China unveiled the first comprehensive Foreign Relations Law since the establishment of the People’s Republic of China in 1949.  This law came into effect in July 2023 and lays out the guiding principles, fundamental positions, red lines, and institutional framework for China’s foreign policy orientation.

The law also establishes general regulations for developing China’s foreign relations to achieve its national objectives. These objectives include domestic political stability; sustainable economic and social development; sovereign security, territorial integrity, and national unification.

Any organization or individual who commits acts that are detrimental to China’s national interests in violation of this Law and other applicable laws in the course of engaging in international exchanges shall be held accountable by this law.

For China, the promulgation and implementation of the Foreign Relations Law is a demonstration of its strategic transparency and the openness of its diplomacy. The new law is specifically aimed at countering foreign “interference, sanctions and sabotage”. It also demonstrates China’s resolve that it would not tolerate any actions from the outside world that may threaten China’s national interest and sovereignty. China believes that speeding up the building of the legal system concerning foreign affairs will help it to effectively deal with risks and challenges and presents China as a responsible rising nation that champions peace, development, cooperation, and mutual benefit via a law-based approach.

The Law stipulates that China’s foreign relations will be conducted under the guidance of Xi Jinping Thoughts on Socialism with Chinese Characteristics for a New Era, along with other ideological doctrines. The law categorically states that China will pursue an independent and peaceful foreign policy and oppose “hegemonism and power politics” as well as the use of force or threat of use of force in international relations. The law also reiterates China’s support for multilateralism in all areas of foreign relations including trade. Although it was rushed through the legislative process following the exchange of sanctions between the EU, the UK, Canada, the US, and China in March of this year, the work on the new Law on Foreign Affairs had started much earlier.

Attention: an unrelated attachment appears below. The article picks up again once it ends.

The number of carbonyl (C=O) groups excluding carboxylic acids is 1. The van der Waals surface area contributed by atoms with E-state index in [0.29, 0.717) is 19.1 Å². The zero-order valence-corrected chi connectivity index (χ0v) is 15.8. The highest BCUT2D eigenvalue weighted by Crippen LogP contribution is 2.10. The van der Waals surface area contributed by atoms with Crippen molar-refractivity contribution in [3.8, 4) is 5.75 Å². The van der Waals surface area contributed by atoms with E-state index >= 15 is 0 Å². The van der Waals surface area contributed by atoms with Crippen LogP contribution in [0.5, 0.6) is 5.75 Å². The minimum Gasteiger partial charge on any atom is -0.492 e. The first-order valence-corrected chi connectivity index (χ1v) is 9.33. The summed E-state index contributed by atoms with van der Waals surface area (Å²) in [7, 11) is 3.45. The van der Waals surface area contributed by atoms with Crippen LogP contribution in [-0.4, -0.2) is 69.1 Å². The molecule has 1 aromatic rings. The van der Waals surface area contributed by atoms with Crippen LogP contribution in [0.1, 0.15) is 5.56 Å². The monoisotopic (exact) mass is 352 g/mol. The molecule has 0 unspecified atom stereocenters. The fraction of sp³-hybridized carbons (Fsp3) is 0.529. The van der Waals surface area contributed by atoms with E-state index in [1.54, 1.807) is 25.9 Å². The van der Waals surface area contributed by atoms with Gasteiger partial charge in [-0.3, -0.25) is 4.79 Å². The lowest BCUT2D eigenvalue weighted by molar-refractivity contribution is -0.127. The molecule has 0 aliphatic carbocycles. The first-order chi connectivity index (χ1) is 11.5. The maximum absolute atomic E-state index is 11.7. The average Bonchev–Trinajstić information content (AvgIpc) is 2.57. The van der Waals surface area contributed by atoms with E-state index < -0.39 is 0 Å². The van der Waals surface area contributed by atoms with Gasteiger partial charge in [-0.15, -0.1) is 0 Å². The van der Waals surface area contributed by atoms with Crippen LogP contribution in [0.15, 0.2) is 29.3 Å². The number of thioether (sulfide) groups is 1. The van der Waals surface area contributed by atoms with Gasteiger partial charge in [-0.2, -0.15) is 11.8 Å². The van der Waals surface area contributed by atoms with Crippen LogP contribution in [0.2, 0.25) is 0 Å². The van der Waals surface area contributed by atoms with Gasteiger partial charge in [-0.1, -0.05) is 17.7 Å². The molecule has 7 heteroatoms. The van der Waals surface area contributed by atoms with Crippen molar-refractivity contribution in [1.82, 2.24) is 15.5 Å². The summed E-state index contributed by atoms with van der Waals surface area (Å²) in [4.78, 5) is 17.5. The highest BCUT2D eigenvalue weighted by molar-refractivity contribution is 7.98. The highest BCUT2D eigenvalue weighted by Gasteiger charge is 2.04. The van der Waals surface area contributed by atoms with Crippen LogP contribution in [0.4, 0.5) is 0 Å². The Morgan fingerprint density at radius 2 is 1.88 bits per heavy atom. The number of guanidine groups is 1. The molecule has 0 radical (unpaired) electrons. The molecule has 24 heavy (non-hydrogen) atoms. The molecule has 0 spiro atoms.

Developing a legal framework to counter foreign sanctions and the extraterritorial effects of other countries’ domestic legislation has been one of China’s legislative priorities over the last few months.

The Foreign Affairs Law came into effect alongside the new anti-espionage law which was announced earlier in 2023. Both these laws codify what is already in practice, and are a continuation of political reforms that started after the 20th Communist Party of China (CPC) Congress in 2022. China’s top diplomat Wang Yi said the new law met an “urgent need” to safeguard national sovereignty, security, and development interests.

The Foreign Affairs Law will enable China to take measures to counter and restrict actions that endanger the national interest while empowering its Cabinet, the State Council, to come up with regulations and systems to enforce countermeasures. Traditionally, China is a country that values harmony and is reluctant to resort to countermeasures. The tools and measures have always existed to counter moves by foes to harm Chinese interests, but what the new law has changed is the express political will of the Chinese leadership to enforce them and reciprocate in measure to the moves made by the West that are deemed injurious to state interests. The law will also serve to guide diplomats, providing consistency in their actions and responses and ensuring that diplomatic practices have legal standing.

In recent years China has pursued a more assertive foreign policy including pushing its own diplomatic and security architecture to rival the United States-led system of alliances, multilateral treaties, and institutions. This includes the Global Security Initiative, the Global Development Initiative, and most recently, the Global Civilization Initiative. Beijing has also taken part in massive infrastructure investment projects through the Belt and Road Initiative, along with setting up the Asian Development Bank and throwing its weight behind the Asian Infrastructure Investment Bank.